With the Full Recovery model you not only back up the database but also the Transaction Log. This is useful because, whilst the full database backup may take an appreciable time to run and can result in a large backup file, the Transaction Log backup is usually very quick (seconds as opposed to minutes) and only produces small files (okay, these are generalisations but they hold true in most situations). This means that you can schedule Transaction Log backups to occur very frequently, say every 10 minutes, and if you need to recover the database, you should therefore lose no more than the final ten minutes. When you recover a database that is in Full Recovery mode you first restore the last full database backup and then restore the subsequent Transaction Log backups which should bring you back to within a few minutes of when the database died (if you do have a problem then, before anything else, try to backup the Transaction Log manually - if you can do this then you should be able to get back to the point at which the database failed; only losing part completed transactions that had not yet been completed).

With the Full Recovery model you MUST back up the Transaction Log regularly as well as the database. If you fail to do this the Transaction Log will grow and grow; eventually eating up all of your disk space and causing your database to stop working. We have now seen this twice in large organisations who really should know better..

When you backup the Transaction Log it is 'truncated' at which point all completed transactions will be wiped from the log file and the space that they occupied will be made available for future transactions. The size of the Transaction Log is not changed by the backup process however, just the amount of 'free' space contained within it (in order to reduce the physical size of the Transaction Log you have to 'shrink' it).

The Transaction Log represents activity that is modifying data in the database. Thus its size will depend upon how many updates/inserts/deletes have been applied to the data since it was last backed up (the Transaction Log, not the database). If you decrease the frequency of the Transaction Log backups then the backup file size will increase. The more frequently you back up the Transaction Log then the smaller each individual TL backup file will be (on average and only up to a point).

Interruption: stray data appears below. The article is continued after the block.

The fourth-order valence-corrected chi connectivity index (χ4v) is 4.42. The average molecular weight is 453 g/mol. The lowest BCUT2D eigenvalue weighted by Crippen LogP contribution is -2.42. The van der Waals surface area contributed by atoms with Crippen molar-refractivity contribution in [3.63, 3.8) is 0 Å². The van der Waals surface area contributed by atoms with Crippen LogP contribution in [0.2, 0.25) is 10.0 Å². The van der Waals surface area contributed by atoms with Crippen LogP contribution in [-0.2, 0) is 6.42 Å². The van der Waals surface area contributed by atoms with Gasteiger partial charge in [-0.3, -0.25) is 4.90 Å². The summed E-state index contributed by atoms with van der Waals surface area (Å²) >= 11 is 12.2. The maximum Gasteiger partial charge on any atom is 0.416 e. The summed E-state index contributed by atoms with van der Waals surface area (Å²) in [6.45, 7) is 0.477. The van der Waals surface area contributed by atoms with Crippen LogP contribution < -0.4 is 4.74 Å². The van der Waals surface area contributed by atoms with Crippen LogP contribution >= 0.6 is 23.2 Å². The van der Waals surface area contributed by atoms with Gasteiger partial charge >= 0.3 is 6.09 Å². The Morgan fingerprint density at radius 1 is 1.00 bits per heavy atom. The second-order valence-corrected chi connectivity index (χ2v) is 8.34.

The Transaction Log will therefore tend to grow up to a certain natural size and then stay there with the space freed up by the backup process being roughly equal to the space required by subsequent transactions, always assuming that the rate of change to the database remains at a roughly constant basis. The logical implication of this is that you do not generally have to shrink the Transaction Log in order to reduce it's size. If you do shrink the Transaction Log it will just grow back to roughly the same size. In fact there are a couple of downside to physically shrinking the log file.

Downsides to shrinking the Transaction Log

The process of increasing the size of the Transaction Log takes up resources and has a temporary impact on performance.
The physical Transaction Log file may become fragmented on disk and hence not work as fast as it should.
The time when it IS valid to shrink the Transaction Log is after you have undertaken a major one-off change that affects a large proportion of the database and hence causes the Transaction Log to grow significantly larger than normal.

Bulk-logged model

This is a more specialized option and one that most people can safely ignore. In essence it is a variation of the Full Recovery model that is intended for temporary use when certain bulk operations, such as index creation or bulk importing of data, occur. These operations are not logged under the Bulk-logged model and hence prevent the Transaction Log from growing excessively. One downside to be aware of is that, under the Bulk-logged model, you cannot perform a point-in-time restore.

You can switch between Bulk-logged and Full recovery models at any time (ie users can be on the system at the time). Both before switching to the Bulk-logged model and after switching back to the Full model it is a good idea to back up the Transaction Log.

NOTE: The Bulk-logged model is intended for occasional, specialised, use only; do not leave your database permanently set to this recovery model.

Recommended Practice

This will not cover all situations but should be suitable for most normal sized application databases.

  • Set your database to the Full recovery model.
  • Use the Maintenance Plan wizard to configure and schedule the backups.
  • Perform a Full backup of your database every night.
  • Perform a Transaction Log backup every 10 minutes during working hours.
  • Save the backup files to a different disk than that of the database's or the Transaction Log's.
  • Copy the backup files to another server or to tape as soon as possible. The former could be automated with xp_cmdshell and xcopy but will have to be configured manually with SQL Agent running under a domain account.
    NB This has some security implications.
  • Do not shrink your database or log file regularly; only do this when it grows significantly above it's usual size.
  • Restore your database to a different database or server once a month to test that everything works okay.
  • Monitor backups, Transaction Log sizes, disk space, SQL Server Agent, etc. at least once a week.

Recovery of Your Database

This is another non-trivial topic so will have to wait for a future article!